The answer—as given by a panel sponsored by the MIT Innovation Initiative at the MIT Sloan School of Management and the Martin Trust Center for MIT Entrepreneurship—is “yes.” But the panel articulated there’s much more to crowdfunding—it is also democratizing investment opportunities for investors of all kinds. Continue reading
As work environments become more complex, scientists continue to search for ways to improve how technology can enhance the performance of individuals and help groups work together most effectively.
According to an interview on the Smart Planet Blog with MIT Sloan Professor Thomas Malone, the crux of the matter is what he refers to as “collective intelligence”—how people and computers connect so that collectively they act more intelligently than any person, group, or computer separately. Continue reading
Why is it that some organizations can successfully diversify, while others cannot? Some businesses can increase their complexity by expanding into new markets, creating new products or services for new audiences and succeed, while others seek to do so, and fail.
Ezra Zuckerman, Professor of Technological Innovation, Entrepreneurship, and Strategic Management at MIT Sloan, claims that there are identity-based limits to diversification that have more to do with a client’s perception of the organization than the actual integrity of the services delivered by the organization. In other words, an organization can have superior talent, the best operations, and a delivery of new services or products that is top notch, but if somehow this new direction clashes with a client’s perception of the firm, they may lose the client. These factors should be closely examined prior to a company’s diversification. Continue reading
Guest post by Grayson Brulte, Co-Founder & President of Brulte & Company
Politics is a pursuit inherently built on customer service but without enough attention paid to those who matter the most: voters. In politics, voters are the customers, and instead of asking for a refund or an exchange, they can vote the politician out of office.
So why isn’t voter relations one of the top priorities of a campaign? Campaigns should hire a Chief Voter Relations Officer to manage voter relations and develop an organization that is always striving for perfection. In that way, the organization would be actively embracing customer service as an asset, not a chore.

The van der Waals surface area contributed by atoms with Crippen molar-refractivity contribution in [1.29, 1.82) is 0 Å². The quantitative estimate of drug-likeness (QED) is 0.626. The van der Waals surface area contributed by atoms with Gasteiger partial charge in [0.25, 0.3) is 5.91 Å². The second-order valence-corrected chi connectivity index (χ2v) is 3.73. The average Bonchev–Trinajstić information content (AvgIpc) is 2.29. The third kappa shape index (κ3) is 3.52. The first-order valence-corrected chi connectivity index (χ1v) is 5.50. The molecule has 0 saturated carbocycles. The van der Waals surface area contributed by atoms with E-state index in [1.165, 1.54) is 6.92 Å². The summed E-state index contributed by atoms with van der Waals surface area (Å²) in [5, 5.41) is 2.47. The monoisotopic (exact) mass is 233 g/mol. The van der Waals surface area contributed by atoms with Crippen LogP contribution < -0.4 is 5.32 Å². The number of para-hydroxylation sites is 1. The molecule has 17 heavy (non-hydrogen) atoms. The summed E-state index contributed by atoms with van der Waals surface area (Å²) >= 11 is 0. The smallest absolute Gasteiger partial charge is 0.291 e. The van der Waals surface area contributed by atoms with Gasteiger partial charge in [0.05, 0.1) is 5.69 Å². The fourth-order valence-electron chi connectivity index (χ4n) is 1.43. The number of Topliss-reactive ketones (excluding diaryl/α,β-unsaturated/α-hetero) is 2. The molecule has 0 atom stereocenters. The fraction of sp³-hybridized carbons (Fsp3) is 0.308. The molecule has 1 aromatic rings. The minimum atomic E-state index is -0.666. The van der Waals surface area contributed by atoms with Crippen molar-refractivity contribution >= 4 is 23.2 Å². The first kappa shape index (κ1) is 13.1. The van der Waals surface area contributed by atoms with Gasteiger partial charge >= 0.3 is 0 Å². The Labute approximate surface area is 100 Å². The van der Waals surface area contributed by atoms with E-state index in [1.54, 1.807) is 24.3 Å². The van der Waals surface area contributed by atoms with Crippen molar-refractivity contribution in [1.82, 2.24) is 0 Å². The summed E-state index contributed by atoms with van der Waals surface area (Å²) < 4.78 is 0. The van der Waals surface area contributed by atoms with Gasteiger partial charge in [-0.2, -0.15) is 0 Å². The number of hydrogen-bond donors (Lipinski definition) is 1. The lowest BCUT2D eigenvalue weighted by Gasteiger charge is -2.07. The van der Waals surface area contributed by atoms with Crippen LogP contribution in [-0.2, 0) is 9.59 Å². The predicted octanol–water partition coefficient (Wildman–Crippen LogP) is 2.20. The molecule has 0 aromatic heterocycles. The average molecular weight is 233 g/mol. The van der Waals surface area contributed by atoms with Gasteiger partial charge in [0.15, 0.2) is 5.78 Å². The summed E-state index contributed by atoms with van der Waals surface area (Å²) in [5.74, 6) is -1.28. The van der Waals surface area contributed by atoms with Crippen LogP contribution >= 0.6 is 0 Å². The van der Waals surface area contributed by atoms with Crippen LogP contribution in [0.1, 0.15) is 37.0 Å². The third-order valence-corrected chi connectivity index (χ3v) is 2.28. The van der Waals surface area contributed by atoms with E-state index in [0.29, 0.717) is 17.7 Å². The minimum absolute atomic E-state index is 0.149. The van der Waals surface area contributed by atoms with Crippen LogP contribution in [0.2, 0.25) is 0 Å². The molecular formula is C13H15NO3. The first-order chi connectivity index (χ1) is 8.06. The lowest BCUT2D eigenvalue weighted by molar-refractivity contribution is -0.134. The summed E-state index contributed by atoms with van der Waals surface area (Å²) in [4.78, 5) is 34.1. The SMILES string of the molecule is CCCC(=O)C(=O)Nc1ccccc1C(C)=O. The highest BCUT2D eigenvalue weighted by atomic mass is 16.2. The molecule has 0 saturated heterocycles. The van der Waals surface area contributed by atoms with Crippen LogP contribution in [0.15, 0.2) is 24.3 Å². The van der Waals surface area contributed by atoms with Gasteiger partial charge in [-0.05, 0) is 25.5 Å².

Contributed by MIT Sloan Executive Certificate holder and guest blogger Juan Ignacio Genovese
Strategy can be defined as thinking about and establishing new ways to reach company goals, and although many examples exist, few models of winning business strategy provide the diversity of tools necessary for actualizing that strategy.
Most readers are aware of the important influence of Michael Porter, author of Competitive Strategy: Techniques for Analyzing Industries and Competitors. However, his model does not necessarily make us take action; rather, it determines what we should be aware of to protect and increment our market share. Another example is The Balanced Scorecard: Translating Strategy Into Action, written by Robert Kaplan and David Norton. However, this book is not a tool for modeling strategy but for measuring the strategic impact of our actions. Although there are many other books about the subject, most do not successfully present a complete strategic model.
While searching for a powerful strategic model to use in my position as a marketing consultant, I discovered MIT Sloan Professor Arnoldo Hax’s The Delta Model: Reinventing Your Business Strategy. The strength of this model is that it puts the customer at the center of the strategy, with the goal of achieving customer bonding. The model is based on application of the eight competencies of the firm—specific strategies developed by Professor Hax that help us accomplish our final goal of customer bonding. Each of these strategies will work for a particular market segment.